Wednesday, August 03, 2005

President Bush on Teaching Intelligent Design

An Associated Press article from yesterday (hat tip to Lynn Vincent at World Magazine Blog) reports: . . .

President Bush said Monday he believes schools should discuss "intelligent design" alongside evolution when teaching students about the creation of life.

During a round-table interview with reporters from five Texas newspapers, Bush declined to go into detail on his personal views of the origin of life. But he said students should learn about both theories, Knight Ridder Newspapers reported.

"I think that part of education is to expose people to different schools of thought," Bush said. "You're asking me whether or not people ought to be exposed to different ideas, the answer is yes."

4 Comments:

At Wednesday, August 03, 2005 6:56:00 AM, Anonymous Anonymous said...

"It is hard to resist the impression that the present structure of the universe, apparently so sensitive to minor alterations in numbers, has been rather carefully thought out. . . The seemingly miraculous concurrence of these numerical values must remain the most compelling evidence for cosmic design."
Physicist Paul Davies

"Astronomy leads us to a unique event, a universe which was created out of nothing, one with the very delicate balance needed to provide exactly the conditions required to permit life, and one which has an underlying (one might say "supernatural") plan."
Nobel laureate Arno Penzias

". . . we must concede that there are presently no detailed Darwinian accounts of the evolution of any biochemical system, only a variety of wishful speculations."
Biochemist Franklin Harold

"Human DNA contains more organized information than the Encyclopedia Britannica. If the full text of the encyclopedia were to arrive from outer space, most people would regard this as proof of the existence of extraterrestrial intelligence. But when seen in nature, it is explained as the workings of random forces."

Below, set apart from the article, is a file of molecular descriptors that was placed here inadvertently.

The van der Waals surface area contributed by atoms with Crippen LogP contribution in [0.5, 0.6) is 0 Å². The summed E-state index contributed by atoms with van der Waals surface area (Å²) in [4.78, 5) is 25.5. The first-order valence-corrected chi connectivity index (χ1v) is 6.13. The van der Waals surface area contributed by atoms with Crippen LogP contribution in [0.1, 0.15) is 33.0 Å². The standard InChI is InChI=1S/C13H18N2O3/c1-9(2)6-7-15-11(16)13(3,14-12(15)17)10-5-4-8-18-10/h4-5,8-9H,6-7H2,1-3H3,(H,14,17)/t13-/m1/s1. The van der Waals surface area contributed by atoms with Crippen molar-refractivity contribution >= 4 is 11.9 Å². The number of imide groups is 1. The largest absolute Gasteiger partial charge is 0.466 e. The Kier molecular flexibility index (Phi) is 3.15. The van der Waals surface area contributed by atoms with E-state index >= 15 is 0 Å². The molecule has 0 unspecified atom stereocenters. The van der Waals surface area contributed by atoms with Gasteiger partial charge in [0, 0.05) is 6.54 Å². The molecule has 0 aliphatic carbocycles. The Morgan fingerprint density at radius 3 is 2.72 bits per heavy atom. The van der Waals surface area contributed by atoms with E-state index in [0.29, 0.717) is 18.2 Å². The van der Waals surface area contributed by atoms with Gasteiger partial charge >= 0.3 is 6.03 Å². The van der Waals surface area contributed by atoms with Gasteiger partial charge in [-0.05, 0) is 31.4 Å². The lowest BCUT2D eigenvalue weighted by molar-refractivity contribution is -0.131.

George Sim Johnson - author of "Did Darwin Get It Right"

"Scientist who utterly reject evolution may be one of our fastest growing controversial minorities. . . Many of the scientist supporting this position hold impressive credentials in science."
Larry Hatfield in "Science Digest"

"Science and religion. . . are friends, not foes, in common quest for knowledge. Some people may find this surprising, for there's a feeling throughout our society that religious belief is outmoded, or downright impossible, in a scientific age. I don't agree. In fact, I'd go so far as to say that if people in this so-called "scientific age" knew a bit more about science than many of them actually do, they'd find it easier to share my view."
Physicist and Theologian John Polkinghorne

 
At Wednesday, August 03, 2005 4:46:00 PM, Anonymous Anonymous said...

Thank you, anonymous. I will add this to my file I keep on important subjects. I keep only the best stuff on various topics. I'm glad someone compiled all this.

the Heckler

 
At Monday, August 08, 2005 8:21:00 AM, Anonymous BGH said...

God created the universe and everything in it - including science. We cannot separate anythinig from the works of our Creator God. Not science, not government, nothing - period! Holding to the theories of evolution and all of it's "holes" requires an absolute "blind faith." Here is a test for all you evolutionist out there: 1.Take your wrist watch apart - piece by piece. 2) Lay each part on a table. 3) Leave it indefintely and see if the parts reconnect (evolve) into an intelligent time piece.

The study of science is wonderful and valid - it should be taken on with great fervor in our schools. Just do not forget that God created it and gets all the credit.

Have a miraculous day!

 
At Thursday, August 11, 2005 8:01:00 AM, Anonymous Anonymous said...

...The Kansas Board of Education has voted 6-4 to include greater criticism of evolution in its school science standards, but will submit the standards to an outside review before taking a final vote. The language favored by the board comes from advocates of intelligent design, who say life and the universe are too complex to have evolved by accident. The standards are used in developing state tests for fourth-, seventh-, and tenth-graders, though local schools have the final say on what is taught in their classrooms. Students will be tested on the new standards in the 2007-2008 school year. The board is expected to vote on final approval of the standards in October. [AP]

 

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